Robert Hall like any other old building has been changed greatly over the centuries, the square bays were removed in the mid-nineteenth century presumably because they were rotting and the building had by then become a farm and was no longer a manor. Practical measures may also have dictated the opening of a large barn door into the north facing great hall. The coat of arms was moved to its present position over the arched doorway. One of the splendours of the hall is the fine array of Elizabethan chimneys and chimney breasts on the south side of the house.
Firmly in Yorkshire, Lawkland Hall was another holdout for the catholic faith in the troubled religious times of the sixteenth and seventeenth centuries. Giles Bowring courteously gave me much verbal information and access to historic documents as well as showing me the priest hole. As he said, much myth and folklore is associated with this subject and people believe what they want to rather than observing the facts.
There is a cross on the west front gable of Lawkland Hall which may or may not mark the site of the sixteenth century chapel. The priest hole was discovered this century on the second floor with a two foot square trap door entrance which is easy to get into but not so easy to get out of. It was pointed out to me by the owner that the wood trim of the entrance was not sixteenth century and therefore modification was likely to have taken place over the years. It was a space some 5 ft x 3 ft X 5 ft with a shaft for air into the chimney on the far right. Possibly a stone seat is sited at the opposite end, although in correspondence between Nicholas Squires, who taught at Ampleforth, and a previous owner in 1932, there was scepticism about the stone bench. Once inside, the general impression was of a large hole filled with stone rubble, and I had no emotions of fear, excitement or sanctity, to my disappointment. Priest holes are often incorporated into the chimney systems, as in this building. "The flues were turned into cupboards. Under one, the space was used as a hide. It is well concealed because on the floor below the flue was broken through to make a doorway and the hide occupies the space above the lintel". (3) Nicholas Squires' scholarly correspondence with a past owner, Mr. Ambler, raises all sorts of questions as to fact and fantasy, but he notes the hole seems to be work of Nicholas Owen who travelled the country expertly concealing priests' hiding places. (4)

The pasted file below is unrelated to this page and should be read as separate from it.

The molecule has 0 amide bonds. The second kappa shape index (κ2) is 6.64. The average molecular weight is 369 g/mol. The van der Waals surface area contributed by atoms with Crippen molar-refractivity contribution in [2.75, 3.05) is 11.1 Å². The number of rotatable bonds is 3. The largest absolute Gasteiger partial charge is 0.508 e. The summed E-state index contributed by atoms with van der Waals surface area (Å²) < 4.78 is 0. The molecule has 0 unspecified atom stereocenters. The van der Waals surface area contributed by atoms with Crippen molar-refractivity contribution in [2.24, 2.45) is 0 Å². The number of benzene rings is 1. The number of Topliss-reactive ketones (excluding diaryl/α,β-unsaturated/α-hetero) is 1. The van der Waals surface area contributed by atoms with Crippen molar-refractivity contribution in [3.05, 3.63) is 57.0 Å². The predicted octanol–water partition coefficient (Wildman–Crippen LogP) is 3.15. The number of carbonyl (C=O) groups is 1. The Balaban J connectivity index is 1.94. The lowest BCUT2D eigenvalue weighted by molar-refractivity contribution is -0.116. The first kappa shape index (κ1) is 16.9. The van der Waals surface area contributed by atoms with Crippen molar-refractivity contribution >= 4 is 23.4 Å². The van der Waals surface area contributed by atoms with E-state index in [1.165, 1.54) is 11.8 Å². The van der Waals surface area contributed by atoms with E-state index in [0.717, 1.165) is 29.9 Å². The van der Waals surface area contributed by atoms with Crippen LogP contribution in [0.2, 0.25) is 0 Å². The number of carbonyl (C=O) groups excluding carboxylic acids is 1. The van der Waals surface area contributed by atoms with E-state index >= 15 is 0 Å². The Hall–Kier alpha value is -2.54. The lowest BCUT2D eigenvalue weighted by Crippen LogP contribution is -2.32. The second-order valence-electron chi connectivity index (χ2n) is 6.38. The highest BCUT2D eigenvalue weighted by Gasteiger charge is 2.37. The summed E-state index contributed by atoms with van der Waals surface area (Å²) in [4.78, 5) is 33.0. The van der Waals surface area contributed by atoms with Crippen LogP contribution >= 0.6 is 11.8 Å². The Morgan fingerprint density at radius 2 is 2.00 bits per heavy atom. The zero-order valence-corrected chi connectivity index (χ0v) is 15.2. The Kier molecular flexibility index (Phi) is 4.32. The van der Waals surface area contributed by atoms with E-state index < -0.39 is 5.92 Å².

It is tempting to make certain comparisons between present day Shiite and Sunni Muslims, with their harsh rivalries, and the vicious retributions on both catholic and Protestant sides of Christianity, four centuries ago. However, those intolerances in this country have led to the addition of interesting artefacts such as priest holes in some of the magnificent old buildings standing in this area. Maureen Ellis.
(1) Dr. Christopher Haigh, English Heritage Magazine March 1991 13
(2) Victoria History of Lancashire 8, part 3 of Index
(3) Hide or Hang by Dr. Winifred Haward, Dalesman publication
(4) Private Papers 1932, Granville Squires to Mr. Ambler.
The author wishes to thank Mr. Duckworth and staff of Lancaster Reference Library for their invaluable help and Mrs. Veronica Kelly, the artist who drew the picture of Robert Hall which appears on the cover.
Lord Mounteagle of Hornby's coat of arms